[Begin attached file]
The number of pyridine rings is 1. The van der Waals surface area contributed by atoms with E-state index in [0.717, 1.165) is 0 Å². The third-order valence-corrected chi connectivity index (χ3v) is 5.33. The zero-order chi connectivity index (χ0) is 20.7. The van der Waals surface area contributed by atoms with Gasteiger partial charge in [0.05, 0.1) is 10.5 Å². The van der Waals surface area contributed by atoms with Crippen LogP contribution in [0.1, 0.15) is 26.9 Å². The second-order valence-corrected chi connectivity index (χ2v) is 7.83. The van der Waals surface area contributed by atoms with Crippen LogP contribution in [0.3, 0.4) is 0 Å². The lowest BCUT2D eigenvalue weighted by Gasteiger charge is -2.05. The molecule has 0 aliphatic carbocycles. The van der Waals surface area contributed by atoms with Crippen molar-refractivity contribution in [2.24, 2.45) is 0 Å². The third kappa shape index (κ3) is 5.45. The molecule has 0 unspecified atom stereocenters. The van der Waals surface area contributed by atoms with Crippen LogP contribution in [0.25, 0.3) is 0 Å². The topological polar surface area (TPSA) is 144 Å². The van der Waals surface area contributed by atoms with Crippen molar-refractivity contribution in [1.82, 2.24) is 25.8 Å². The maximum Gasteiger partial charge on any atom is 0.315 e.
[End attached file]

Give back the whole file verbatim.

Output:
The number of pyridine rings is 1. The van der Waals surface area contributed by atoms with E-state index in [0.717, 1.165) is 0 Å². The third-order valence-corrected chi connectivity index (χ3v) is 5.33. The zero-order chi connectivity index (χ0) is 20.7. The van der Waals surface area contributed by atoms with Gasteiger partial charge in [0.05, 0.1) is 10.5 Å². The van der Waals surface area contributed by atoms with Crippen LogP contribution in [0.1, 0.15) is 26.9 Å². The second-order valence-corrected chi connectivity index (χ2v) is 7.83. The van der Waals surface area contributed by atoms with Crippen LogP contribution in [0.3, 0.4) is 0 Å². The lowest BCUT2D eigenvalue weighted by Gasteiger charge is -2.05. The molecule has 0 aliphatic carbocycles. The van der Waals surface area contributed by atoms with Crippen molar-refractivity contribution in [2.24, 2.45) is 0 Å². The third kappa shape index (κ3) is 5.45. The molecule has 0 unspecified atom stereocenters. The van der Waals surface area contributed by atoms with Crippen LogP contribution in [0.25, 0.3) is 0 Å². The topological polar surface area (TPSA) is 144 Å². The van der Waals surface area contributed by atoms with Crippen molar-refractivity contribution in [1.82, 2.24) is 25.8 Å². The maximum Gasteiger partial charge on any atom is 0.315 e.